Avoid any irrigation following application to allow for adequate drying, and avoid application if rain appears imminent. Labels often state the number of hours required for a product to become "rainfast," meaning that rainfall or irrigation should not substantially reduce control after that interval.
Insect management Irrigation's role in successful insect management is similar to its role in weed management. Avoiding moisture stress enhances overall turf vigor, often to the extent that treatment threshold levels for insect pests are higher for irrigated sites than for non-irrigated sites.
Also, turf sites not exposed to moisture stress may harbor fewer insect pests because conditions are more favorable to predators and fungi that can attack the pests.
* Surface feeders. You can effectively control insects that attack turfgrass plants by feeding at or above the soil surface when the insecticides you apply remain near the target after application. Therefore, when treating for these kinds of pests, the spray volume should be just enough to cover the aboveground portion of the turf stand. Avoid irrigating within a day after application to let the insecticide dry and to minimize any dilution from applications of additional water.
Proper irrigation management can also reduce the numbers of certain surface feeders, such as chinch bugs. Often, sufficient irrigation alone can reduce the number of chinch bugs to a level that does not require treatment.
* Root-zone feeders. For most turf managers, the most frequent insect problem is the root feeding of white grubs. When grubs attack the root system of turf, its ability to absorb water and nutrients is reduced. This often leads to significant turf losses.
I cannot over-emphasize the importance of proper irrigation management for grub-infested turf. Proper irrigation can provide the turf with enough moisture to survive, even with a reduced root mass. That is why irrigated turf can tolerate higher numbers of grubs per square foot than unirrigated turf.
Irrigation also is important for moving insecticides to where the root-feeding pests reside in the root zone. Therefore, in addition to requiring a high-volume insecticide spray, insecticidal treatments-whether sprays or granules-for root-zone pests benefit from irrigation in the same way as applications of pre-emergence herbicides. The water will move the pesticide to the location of the target pest (the root zone) and reduce losses of active ingredient caused by UV light degradation and volatilization.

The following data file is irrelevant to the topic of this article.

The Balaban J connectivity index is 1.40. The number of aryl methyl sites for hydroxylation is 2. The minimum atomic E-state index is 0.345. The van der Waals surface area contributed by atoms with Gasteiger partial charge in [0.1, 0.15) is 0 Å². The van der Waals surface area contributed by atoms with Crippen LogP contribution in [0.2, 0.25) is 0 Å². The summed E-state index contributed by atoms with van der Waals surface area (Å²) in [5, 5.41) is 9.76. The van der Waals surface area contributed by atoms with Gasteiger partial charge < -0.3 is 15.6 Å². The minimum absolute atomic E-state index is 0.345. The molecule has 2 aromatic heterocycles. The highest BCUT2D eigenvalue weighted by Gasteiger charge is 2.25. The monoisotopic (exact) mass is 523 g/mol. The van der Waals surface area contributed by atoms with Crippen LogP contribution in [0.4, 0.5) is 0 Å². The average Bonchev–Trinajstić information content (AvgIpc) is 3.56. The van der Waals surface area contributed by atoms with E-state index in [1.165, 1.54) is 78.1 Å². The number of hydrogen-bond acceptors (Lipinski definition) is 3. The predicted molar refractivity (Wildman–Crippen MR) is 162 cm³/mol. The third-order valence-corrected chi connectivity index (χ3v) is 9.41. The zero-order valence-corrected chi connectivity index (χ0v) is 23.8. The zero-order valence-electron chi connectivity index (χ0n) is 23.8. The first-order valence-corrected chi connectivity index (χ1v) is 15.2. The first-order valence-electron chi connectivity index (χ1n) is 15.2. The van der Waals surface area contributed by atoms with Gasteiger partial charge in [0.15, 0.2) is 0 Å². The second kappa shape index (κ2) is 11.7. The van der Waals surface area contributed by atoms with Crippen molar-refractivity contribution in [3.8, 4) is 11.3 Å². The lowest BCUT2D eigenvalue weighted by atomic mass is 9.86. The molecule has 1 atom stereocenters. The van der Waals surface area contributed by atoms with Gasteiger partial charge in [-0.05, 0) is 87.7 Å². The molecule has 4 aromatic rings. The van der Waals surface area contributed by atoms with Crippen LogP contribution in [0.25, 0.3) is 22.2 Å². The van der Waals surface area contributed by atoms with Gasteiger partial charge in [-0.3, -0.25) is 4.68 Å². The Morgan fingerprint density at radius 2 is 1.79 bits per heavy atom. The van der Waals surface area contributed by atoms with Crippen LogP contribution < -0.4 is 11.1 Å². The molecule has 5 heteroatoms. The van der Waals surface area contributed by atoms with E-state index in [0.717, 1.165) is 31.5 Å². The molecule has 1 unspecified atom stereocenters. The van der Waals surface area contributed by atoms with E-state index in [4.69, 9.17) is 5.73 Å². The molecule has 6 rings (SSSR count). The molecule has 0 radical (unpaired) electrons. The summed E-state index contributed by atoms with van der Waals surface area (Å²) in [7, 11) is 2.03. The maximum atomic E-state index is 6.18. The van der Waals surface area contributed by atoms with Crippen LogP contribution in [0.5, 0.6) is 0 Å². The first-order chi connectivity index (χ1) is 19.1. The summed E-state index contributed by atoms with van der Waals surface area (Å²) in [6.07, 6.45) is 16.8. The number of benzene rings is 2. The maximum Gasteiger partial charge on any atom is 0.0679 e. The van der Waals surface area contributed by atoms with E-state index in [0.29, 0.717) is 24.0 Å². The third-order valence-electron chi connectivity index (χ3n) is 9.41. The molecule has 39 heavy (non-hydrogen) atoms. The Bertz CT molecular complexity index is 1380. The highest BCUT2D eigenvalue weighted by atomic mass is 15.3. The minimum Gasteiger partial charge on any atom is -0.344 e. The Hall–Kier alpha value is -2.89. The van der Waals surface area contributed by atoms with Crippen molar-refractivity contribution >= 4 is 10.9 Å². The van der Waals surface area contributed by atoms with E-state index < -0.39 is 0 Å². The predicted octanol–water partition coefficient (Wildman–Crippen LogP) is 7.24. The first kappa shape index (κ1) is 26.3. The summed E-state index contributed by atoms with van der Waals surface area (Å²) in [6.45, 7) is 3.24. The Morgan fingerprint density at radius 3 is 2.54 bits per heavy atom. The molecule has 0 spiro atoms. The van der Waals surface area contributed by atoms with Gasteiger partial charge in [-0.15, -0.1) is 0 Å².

Disease management Irrigation management is crucial to effective disease management. A healthy, actively growing turfgrass plant is less susceptible to fungal attack and more tolerant of low inoculum levels of various pathogens.
Some diseases that attack turfgrasses are in what is known as the "water mold" group of fungi, such as Pythium and snow molds. These pathogens thrive in high moisture. Therefore, when environmental conditions favor the development of water-mold fungi, carefully manage your irrigation to avoid excessive or poorly timed irrigation.
Many of the most effective and economical fungicide products are contact materials. They protect the leaf surfaces of turfgrass plants from invasion by fungi. To maximize protection, the applied fungicide must dry on the leaf surface. Therefore, delay or minimize irrigation after application as much as possible to reduce wash-off or dilution.
As with granular herbicides, granular contact fungicides have the same requirement for wet leaf surfaces when you apply them. Therefore, it is often necessary to lightly wet the leaves prior to applying granular contact fungicides.
During the past several years, several systemic fungicides have become available which are highly effective against an array of diseases. The root system as well as the leaves can absorb these materials which translocate throughout the turfgrass plant. Fungicides that are internal and mobile within the plant have important advantages for controlling diseases, but they are also relatively costly.
Systemic products work best when you irrigate them into the root zone. Sometimes, the target disease actually attacks the root system, similar to a grub feeding on the roots. In such cases, it is critical that the active ingredient of the fungicide be positioned where the pathogen is found. In other cases, the primary benefit of irrigating the fungicide into the soil is that it increases the amount of active ingredient available for root uptake and subsequent translocation throughout the plant to provide protection from disease. Either way, the irrigation is key.
With most pest-control products, it's not just what you apply, it's also how you apply it. Irrigation is a key aspect of the "how" for many products. Proper irrigation management can facilitate or enhance the activity of pesticides, but irrigation at the wrong time can defeat your pest-control efforts. Most importantly, proper irrigation is essential in maintaining good turf health and vigor, which is the best pest control of all.
Dr. Thomas L. Watschke is professor of turfgrass science at The Pennsylvania State University (University Park, Pa.).